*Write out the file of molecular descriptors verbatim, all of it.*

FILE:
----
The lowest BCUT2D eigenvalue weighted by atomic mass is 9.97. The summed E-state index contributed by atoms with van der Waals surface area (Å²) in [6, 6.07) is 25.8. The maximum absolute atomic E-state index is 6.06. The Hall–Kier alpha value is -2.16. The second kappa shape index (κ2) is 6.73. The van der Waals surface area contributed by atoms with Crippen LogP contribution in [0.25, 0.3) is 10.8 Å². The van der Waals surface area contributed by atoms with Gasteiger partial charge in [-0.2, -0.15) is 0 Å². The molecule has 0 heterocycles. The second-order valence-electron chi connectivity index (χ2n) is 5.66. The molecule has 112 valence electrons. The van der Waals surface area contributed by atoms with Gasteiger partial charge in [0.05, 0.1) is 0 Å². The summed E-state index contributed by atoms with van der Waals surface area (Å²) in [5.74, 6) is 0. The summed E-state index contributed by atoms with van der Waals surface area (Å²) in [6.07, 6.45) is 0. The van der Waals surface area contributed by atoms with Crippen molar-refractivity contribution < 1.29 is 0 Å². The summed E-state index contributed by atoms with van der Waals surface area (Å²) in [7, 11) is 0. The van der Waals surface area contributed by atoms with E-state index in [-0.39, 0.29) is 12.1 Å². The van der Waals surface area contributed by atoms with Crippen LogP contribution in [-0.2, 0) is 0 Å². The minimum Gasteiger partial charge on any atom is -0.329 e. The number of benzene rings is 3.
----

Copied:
The lowest BCUT2D eigenvalue weighted by atomic mass is 9.97. The summed E-state index contributed by atoms with van der Waals surface area (Å²) in [6, 6.07) is 25.8. The maximum absolute atomic E-state index is 6.06. The Hall–Kier alpha value is -2.16. The second kappa shape index (κ2) is 6.73. The van der Waals surface area contributed by atoms with Crippen LogP contribution in [0.25, 0.3) is 10.8 Å². The van der Waals surface area contributed by atoms with Gasteiger partial charge in [-0.2, -0.15) is 0 Å². The molecule has 0 heterocycles. The second-order valence-electron chi connectivity index (χ2n) is 5.66. The molecule has 112 valence electrons. The van der Waals surface area contributed by atoms with Gasteiger partial charge in [0.05, 0.1) is 0 Å². The summed E-state index contributed by atoms with van der Waals surface area (Å²) in [5.74, 6) is 0. The summed E-state index contributed by atoms with van der Waals surface area (Å²) in [6.07, 6.45) is 0. The van der Waals surface area contributed by atoms with Crippen molar-refractivity contribution < 1.29 is 0 Å². The summed E-state index contributed by atoms with van der Waals surface area (Å²) in [7, 11) is 0. The van der Waals surface area contributed by atoms with E-state index in [-0.39, 0.29) is 12.1 Å². The van der Waals surface area contributed by atoms with Crippen LogP contribution in [-0.2, 0) is 0 Å². The minimum Gasteiger partial charge on any atom is -0.329 e. The number of benzene rings is 3.